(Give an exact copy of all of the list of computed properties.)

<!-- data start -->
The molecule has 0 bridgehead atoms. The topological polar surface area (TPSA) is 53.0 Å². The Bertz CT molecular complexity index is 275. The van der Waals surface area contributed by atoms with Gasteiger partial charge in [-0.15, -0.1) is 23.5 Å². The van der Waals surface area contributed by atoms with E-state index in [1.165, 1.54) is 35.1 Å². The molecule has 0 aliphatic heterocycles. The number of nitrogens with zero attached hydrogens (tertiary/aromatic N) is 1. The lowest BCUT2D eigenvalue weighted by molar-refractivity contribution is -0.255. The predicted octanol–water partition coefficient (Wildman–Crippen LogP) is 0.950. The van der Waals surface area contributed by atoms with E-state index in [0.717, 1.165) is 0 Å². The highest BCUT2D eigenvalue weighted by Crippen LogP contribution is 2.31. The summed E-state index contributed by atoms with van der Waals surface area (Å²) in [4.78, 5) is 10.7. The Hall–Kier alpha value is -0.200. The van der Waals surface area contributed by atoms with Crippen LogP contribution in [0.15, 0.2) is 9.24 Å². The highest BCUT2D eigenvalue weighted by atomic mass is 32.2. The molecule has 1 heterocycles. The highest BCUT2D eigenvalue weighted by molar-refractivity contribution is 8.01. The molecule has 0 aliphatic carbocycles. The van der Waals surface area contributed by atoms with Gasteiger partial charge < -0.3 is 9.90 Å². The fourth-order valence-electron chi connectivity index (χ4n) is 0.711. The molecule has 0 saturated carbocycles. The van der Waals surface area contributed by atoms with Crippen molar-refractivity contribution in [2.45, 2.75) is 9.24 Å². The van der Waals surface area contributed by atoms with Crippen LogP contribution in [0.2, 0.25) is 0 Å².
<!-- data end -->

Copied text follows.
The molecule has 0 bridgehead atoms. The topological polar surface area (TPSA) is 53.0 Å². The Bertz CT molecular complexity index is 275. The van der Waals surface area contributed by atoms with Gasteiger partial charge in [-0.15, -0.1) is 23.5 Å². The van der Waals surface area contributed by atoms with E-state index in [1.165, 1.54) is 35.1 Å². The molecule has 0 aliphatic heterocycles. The number of nitrogens with zero attached hydrogens (tertiary/aromatic N) is 1. The lowest BCUT2D eigenvalue weighted by molar-refractivity contribution is -0.255. The predicted octanol–water partition coefficient (Wildman–Crippen LogP) is 0.950. The van der Waals surface area contributed by atoms with E-state index in [0.717, 1.165) is 0 Å². The highest BCUT2D eigenvalue weighted by Crippen LogP contribution is 2.31. The summed E-state index contributed by atoms with van der Waals surface area (Å²) in [4.78, 5) is 10.7. The Hall–Kier alpha value is -0.200. The van der Waals surface area contributed by atoms with Crippen LogP contribution in [0.15, 0.2) is 9.24 Å². The highest BCUT2D eigenvalue weighted by atomic mass is 32.2. The molecule has 1 heterocycles. The highest BCUT2D eigenvalue weighted by molar-refractivity contribution is 8.01. The molecule has 0 aliphatic carbocycles. The van der Waals surface area contributed by atoms with Gasteiger partial charge < -0.3 is 9.90 Å². The fourth-order valence-electron chi connectivity index (χ4n) is 0.711. The molecule has 0 saturated carbocycles. The van der Waals surface area contributed by atoms with Crippen molar-refractivity contribution in [2.45, 2.75) is 9.24 Å². The van der Waals surface area contributed by atoms with Crippen LogP contribution in [0.2, 0.25) is 0 Å².